To home page





March '07

art gallery
New Delhi

Curated by
Johny ML


  • My Gallery: Image
  • My Gallery: Image
  • My Gallery: Image
  • My Gallery: Image
  • My Gallery: Image
Now Loading
Swasti hey Soorya te Swasti

Rashika Ojha visits the recently concluded Chhath Puja in Bihar and sends in a feature on the importance of this festival in the lives of the folk. She traces the mythological roots and contemporary branches of the Chhat festival.

I had exhausted my creativity in decorating the in and out of my house and also my capacity of having sweets. Therefore, my Deepavali was surely a delightful and memorable one but not forgetting that I was soon to leave for Rajgir Festival in Bihar I completed my packing in time. I reached Patna, a city with a privileged geographical location and a golden past. But this visit was special and I was excited for three reasons. First was to meet my grandmother who is my sweetheart. Second was this great chance to perform for the Rajgir Festival, the place where Buddha attained enlightenment. Thirdly, it was this time that I will actually be able to witness chhath.

Rising Sun is worshipped as a symbol of a new beginning, hope and light all over world. But chhath is the only festival where devotees offer salutation to setting sun. Paying obeisance to both aspects of life is practiced in chhath as beginning and end are both part of the same cycle. A festival celebrated in honour of Sun God, chhath denotes the number six as the festival begins on the sixth day of the Hindu Lunar calendar month of ‘Kartik’, which corresponds to the months of October-November. Patna city was dressed up like a bride, roads embellished with flowers and lights of multiple colours, homes spic and span, the banks of Ganges was a terrific sight, devotional songs in air and undefined spirits of people. 

My memories of chhath are meagre which includes eating thekuwa that is specially cooked for chhath, men and women dressed in yellow and offerings paid to Sun God. But above all chhath is about dedication and immense sacrifice. During the four days celebration there is complete abstinence from performing profanities so much so that a sleepless industry like media is also shut re-affirming its spirit. Everyone in all parts of Bihar begins with a thorough spring of cleaning homes and roads especially kitchen where the women would cook thekuwa an offering/prasad cooked of wheat flour.

After all purificatory rituals on the fifth day of Kartik month kheer is cooked and people doing chhath eat kheer with chapattis to commence with the fast. This time even I availed the opportunity of eating the delicious kheer that I will always relish. On the sixth day of Kartik month in the evening, the processional walk to the riverside began, bare foot men and women walked to the riverside where excitement mounts to a solemn crescendo.

Men in yellow dhotis and women in yellow sarees gathered at the riverside, the colour yellow is closely associated with chhath as it is auspicious. Then as the western sky of early winter turned rosy, the scene was a concerted vision of devotion as countless up stretched arms held aloft the glistening bamboo trays and baskets offered what is called aradh. The glowing veiled lamps and a chorus of hymns ringed the air. Next day when I couldn’t see a slightest hint of sunlight, once again the journey to the riverside began.

As we reached all faces turned east and everyone entered waters for the customary holy dip. This wait in water is accompanied by local songs one such song I picked up listening for the past few days as songs of chhath were all over Patna city for the past one month. A very melodious song “Aava ho aditdev leyike kirinya dudh ve aaradh debo tohare charaniya……” where the vower sings: Oh Sun God come soon with millions of rays, I will make you an offering of milk. She goes on to say that she has been waiting for him to come, barefoot and with her aanchal on her forehead.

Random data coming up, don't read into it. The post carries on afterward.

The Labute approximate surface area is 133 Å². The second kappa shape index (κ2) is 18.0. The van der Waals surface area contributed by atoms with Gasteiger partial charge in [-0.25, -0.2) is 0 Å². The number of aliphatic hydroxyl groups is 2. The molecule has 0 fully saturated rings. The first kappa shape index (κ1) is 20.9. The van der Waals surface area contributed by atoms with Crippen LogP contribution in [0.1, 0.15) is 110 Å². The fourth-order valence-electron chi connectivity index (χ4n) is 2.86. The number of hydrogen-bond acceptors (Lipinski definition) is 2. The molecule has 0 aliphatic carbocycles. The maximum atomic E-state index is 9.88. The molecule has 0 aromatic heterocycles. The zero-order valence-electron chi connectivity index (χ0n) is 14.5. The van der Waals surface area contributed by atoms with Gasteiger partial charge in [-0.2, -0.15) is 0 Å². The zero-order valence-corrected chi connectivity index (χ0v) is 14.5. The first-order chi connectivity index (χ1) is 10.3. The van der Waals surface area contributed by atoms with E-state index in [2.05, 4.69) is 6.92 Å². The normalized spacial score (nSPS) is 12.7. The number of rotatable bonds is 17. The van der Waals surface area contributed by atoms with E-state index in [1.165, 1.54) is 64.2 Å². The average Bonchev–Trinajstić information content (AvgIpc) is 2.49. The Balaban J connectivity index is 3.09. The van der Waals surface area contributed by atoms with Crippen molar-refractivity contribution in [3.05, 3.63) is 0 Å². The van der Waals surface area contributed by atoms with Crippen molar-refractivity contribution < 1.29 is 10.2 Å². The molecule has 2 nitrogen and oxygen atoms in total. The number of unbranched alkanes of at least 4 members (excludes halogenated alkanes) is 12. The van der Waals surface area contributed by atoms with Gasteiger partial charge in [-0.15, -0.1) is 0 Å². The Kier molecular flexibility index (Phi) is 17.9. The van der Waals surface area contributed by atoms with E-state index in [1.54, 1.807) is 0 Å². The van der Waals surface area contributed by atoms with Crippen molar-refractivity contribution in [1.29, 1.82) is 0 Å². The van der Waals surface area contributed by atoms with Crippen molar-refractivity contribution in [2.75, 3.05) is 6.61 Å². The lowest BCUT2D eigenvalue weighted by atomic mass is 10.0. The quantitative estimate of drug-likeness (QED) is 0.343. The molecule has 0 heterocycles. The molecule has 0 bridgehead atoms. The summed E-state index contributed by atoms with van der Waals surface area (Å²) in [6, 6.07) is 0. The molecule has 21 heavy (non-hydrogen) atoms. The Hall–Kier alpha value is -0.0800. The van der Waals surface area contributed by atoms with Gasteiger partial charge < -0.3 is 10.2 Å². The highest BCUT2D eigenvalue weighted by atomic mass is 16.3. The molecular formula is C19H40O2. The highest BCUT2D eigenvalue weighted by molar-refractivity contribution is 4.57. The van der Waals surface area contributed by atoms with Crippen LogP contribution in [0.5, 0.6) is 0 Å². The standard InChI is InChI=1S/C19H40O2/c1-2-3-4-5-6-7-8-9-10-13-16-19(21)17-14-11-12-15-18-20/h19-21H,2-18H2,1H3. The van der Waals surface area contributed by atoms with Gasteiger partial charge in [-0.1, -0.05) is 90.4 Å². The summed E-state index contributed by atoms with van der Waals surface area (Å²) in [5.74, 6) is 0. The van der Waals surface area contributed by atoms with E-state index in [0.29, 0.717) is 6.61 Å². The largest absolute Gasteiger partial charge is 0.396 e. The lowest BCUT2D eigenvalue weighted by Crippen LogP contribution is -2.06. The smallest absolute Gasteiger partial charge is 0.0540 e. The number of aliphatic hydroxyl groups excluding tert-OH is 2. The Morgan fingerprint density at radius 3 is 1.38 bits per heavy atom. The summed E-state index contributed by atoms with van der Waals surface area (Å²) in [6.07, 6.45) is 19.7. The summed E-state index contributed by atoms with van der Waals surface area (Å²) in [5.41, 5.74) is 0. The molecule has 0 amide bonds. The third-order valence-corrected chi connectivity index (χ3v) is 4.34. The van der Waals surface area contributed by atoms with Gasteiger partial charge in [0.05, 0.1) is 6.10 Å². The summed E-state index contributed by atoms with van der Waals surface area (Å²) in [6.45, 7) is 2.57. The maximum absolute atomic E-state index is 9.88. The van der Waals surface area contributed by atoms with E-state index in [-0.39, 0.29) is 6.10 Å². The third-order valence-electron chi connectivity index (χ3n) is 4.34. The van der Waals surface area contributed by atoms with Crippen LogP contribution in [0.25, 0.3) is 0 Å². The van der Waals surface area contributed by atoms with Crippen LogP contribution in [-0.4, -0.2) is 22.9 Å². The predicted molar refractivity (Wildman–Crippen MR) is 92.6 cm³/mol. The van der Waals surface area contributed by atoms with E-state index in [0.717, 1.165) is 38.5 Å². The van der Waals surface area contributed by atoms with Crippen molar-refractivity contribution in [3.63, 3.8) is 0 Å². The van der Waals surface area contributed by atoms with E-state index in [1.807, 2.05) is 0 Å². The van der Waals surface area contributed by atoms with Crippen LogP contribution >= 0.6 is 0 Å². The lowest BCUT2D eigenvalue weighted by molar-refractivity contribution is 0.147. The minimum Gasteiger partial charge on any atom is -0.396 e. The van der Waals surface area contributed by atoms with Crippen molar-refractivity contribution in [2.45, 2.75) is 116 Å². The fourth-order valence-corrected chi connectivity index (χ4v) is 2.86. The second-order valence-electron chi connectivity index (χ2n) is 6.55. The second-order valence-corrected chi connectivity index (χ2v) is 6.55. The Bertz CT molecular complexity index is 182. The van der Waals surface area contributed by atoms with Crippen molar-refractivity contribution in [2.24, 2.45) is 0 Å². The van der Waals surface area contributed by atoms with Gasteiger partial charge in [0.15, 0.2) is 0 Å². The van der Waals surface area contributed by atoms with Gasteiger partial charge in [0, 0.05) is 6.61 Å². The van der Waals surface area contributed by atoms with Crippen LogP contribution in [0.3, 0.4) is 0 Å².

Once the first streaks of sunlight appeared on the horizon, men and women plunged in water having found a foothold and completely oblivious of the chilling waters began chant of the timeless mantra of the Rig Veda, the Gayatri Mantra. After this last customary ritual the fast was broken and people left the banks. In the evening the bank was abandoned except for the remains such as the sugarcane stalks, marks of sandal paste and vermillion, bamboo baskets, earthen lamps etc. Chhath was over but its beginnings are traced back to a mythical story in Mahabharata. This myth has been told and re-told for ages and has been performed as rituals that has transformed this myth into a living myth that Audrey Cantile conforms, she says  “For, the myths of the Vedas as the source of the highest knowledge continued into the Hindu period, sometimes transformed sometimes co-existing side by side as a complementary tradition. It is this quality of a living presence in the here/now that open up the analysis of myths and their transformations through the contexts in which they are used”
The celebration of the chhath festival exemplifies the living presence of a myth, a presence that has been kept alive by the people of Bihar. Along with the myth, the solidarity among people, hope for fulfillment, the space for aspirations and the scope for better living has also been kept alive.
My trip was over and it was time to go back to Delhi, when I reached Patna railway station I couldn’t believe my eyes as I had never seen the station flanked by such a huge crowd but it brought me relief because I realized how important chhath was to Bihar and I was no more a deprived one cause I too had participated in chhath. All natives of Bihar living elsewhere had come back to their hometowns for celebrating chhath; it has become a social practice re-establishing community and family ties. It has transcended the myth and ritual to install new values to older traditions.


Home About us Contact